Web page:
All the days of the afflicted are evil: but he that is of a merry heart
hath a continual feast
. ~Proverbs 15:5


Lentil Soup
Tossed Salad OR Gluten-Free Tabbouleh
Leg of Lamb
Baked & Mashed Sweet Potatoes OR Baked Potato OR Divine Mashed Potatoes
Primo Zucchini OR Winter Spinach (Hot) OR Green Beans with Almonds
Fruit & cheese (below)

A seasonal selection of fresh fruit and a variety of cheese is a wonderful way to end a feast dinner and an excellent digestive.  Fresh fruits that always pair well with cheese are apples, oranges, pears, grapes, kiwis and strawberries, but any fresh fruit that you find will work.  A good cheese shop will provide samples and expertise to help you decide what flavors you like best.

Three cheeses and three fruits are a good number for a cheese plate.  Plentiful, appropriate suggestions are smoked gouda (especially good with apples and much more interesting than plain gouda), Havarti, brie (yes, you eat the rind) and goat cheese, examples of a hard, medium-hard, semi0soft and soft cheeses.

Variety is important, so select those that differ in texture and flavor.  A roquefort or bleu cheese has a robust flavor that I wouldn’t suggest for an after-dinner cheese plate.  Cheddar is a little ordinary and, unless you really like it to the exclusion of all others, I would suggest something more interesting.  Those containing spices like jalapeno are generally too harsh to pair well with most fruit after dinner.  Deux de Montagne is a delicate, medium-hard cheese that loves fruit; a Humboldt Fog a goat cheese with a kick of ash running through the center.  Yes, you eat the ash!

Stop by a well-stocked cheese shop and sample some strange and wonderful cheeses to put a distinctive finish to a celebration dinner.

Today’ preparation is Lentil Soup , a quintessential vegan dish perfect for infinite adaptation.  Lentils by themselves are on the bland side of the taste street, and therefore lend themselves to many flavor enhancements.  Since they come in many colors, so it’s fun to select the lentil of choice for optimum visual variety in your meal.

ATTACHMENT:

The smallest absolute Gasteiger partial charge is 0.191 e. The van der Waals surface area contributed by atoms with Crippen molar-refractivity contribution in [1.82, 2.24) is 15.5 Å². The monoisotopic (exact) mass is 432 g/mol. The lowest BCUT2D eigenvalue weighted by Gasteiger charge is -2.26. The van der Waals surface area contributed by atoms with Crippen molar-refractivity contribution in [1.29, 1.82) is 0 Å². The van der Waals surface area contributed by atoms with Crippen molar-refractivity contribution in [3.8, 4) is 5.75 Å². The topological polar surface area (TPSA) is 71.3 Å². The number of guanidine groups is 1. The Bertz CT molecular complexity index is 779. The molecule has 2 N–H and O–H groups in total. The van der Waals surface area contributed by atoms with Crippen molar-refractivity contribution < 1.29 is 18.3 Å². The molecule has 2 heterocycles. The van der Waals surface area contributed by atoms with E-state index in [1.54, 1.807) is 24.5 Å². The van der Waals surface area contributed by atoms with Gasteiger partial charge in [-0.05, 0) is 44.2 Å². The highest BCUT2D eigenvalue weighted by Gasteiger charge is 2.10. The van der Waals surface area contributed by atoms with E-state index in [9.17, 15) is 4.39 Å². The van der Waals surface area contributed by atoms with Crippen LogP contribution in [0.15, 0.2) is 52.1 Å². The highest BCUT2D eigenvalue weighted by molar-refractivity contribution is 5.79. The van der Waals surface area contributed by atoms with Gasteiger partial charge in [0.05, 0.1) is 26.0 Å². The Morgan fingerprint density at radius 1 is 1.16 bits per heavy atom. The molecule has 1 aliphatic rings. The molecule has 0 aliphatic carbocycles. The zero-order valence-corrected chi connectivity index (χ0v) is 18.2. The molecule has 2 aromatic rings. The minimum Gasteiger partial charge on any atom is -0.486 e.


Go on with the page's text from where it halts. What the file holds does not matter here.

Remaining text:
This earthy soup can be served for the opening course of a feast dinner or as a more hearty, casual soup with a sandwich or salad.  You can make it thiner and more delicately-flavored with lemon or ginger, or you can serve a more robust, spicy version with cumin, additional tumeric and ceyenne, cooling it down with yogurt.

Also called daal, lentils are small, flat, dried legumes that come in a rainbow of colors:  yellow, orange, green, brown, black and white.  While hard in their dried form, lentils cook to a tender state relatively quickly, compared to tougher dried beans.  Rich in protein, enzymes and fiber — combined with whole grains — lentils form a complete protein.  They can be sprouted — increasing their nutritive value — and used in salads or mixed with vegetables.  Most commonly, lentils are made into vegetarian soups and stews; eaten alone or served over whole grains like rice or quinoa.  Lentil dishes can be delicate or hearty, savory or spicy, thick or thin.

Even though I’ve given you lots of flavoring options, the soup could not be simpler, which is why it is perfect for playing around with different flavorings and spices.  As with any soup, the longer you cook it the richer it becomes, allowing the deep, subtle notes of clove  It is perfect for reheating.  I’ve used a two-part cooking process that allows for cooking some of the lentils longer to thicken the soup base, then adding more lentils to get the textural differentiation of the individual legumes.  A slow cooker/crock pot is perfect for lentils.  To serve lentils as more of a main dish than a soup, you can simmer with the lid ajar at the end so that more of the cooking liquid evaporates.

Combine half the lentils, vegetables and flavorings in a pot of filtered water, bring to a boil and simmer.  After an hour, add more lentils.   This is executing the preparation.  Easy, shmeasy.  In addition, I’ve given several alternatives to flavoring this lentil soup:  lemon zest, cumin or nutmeg.  Select just one; don’t use all three!  Pick the one you think you’ll like most and try that on for size.  Another time select a different one.  This — rather than the actual cooking — is the essence of cooking.

If you’re cooking with kids — as opposed to a dinner party for ten — maybe you divide the soup into three pots and try them all, providing a sampling of each one, at one dinner or for successive nights.  It reheats beautifully.  Serve Greek yogurt alongside and see the results of its introduction into the soup.  It will cool it (temperature- and spice-wise) as well as dilute the flavor, so you’ll see it’s advantage more for a spicy cumin than for the lemon-flavored flavor.  Adding yogurt to the lemon lentil soup is not a good idea as milk products are not a good combination with lemon when heated.

Three soups:  now there’s a dinner format you don’t  see too often.  But, why not?

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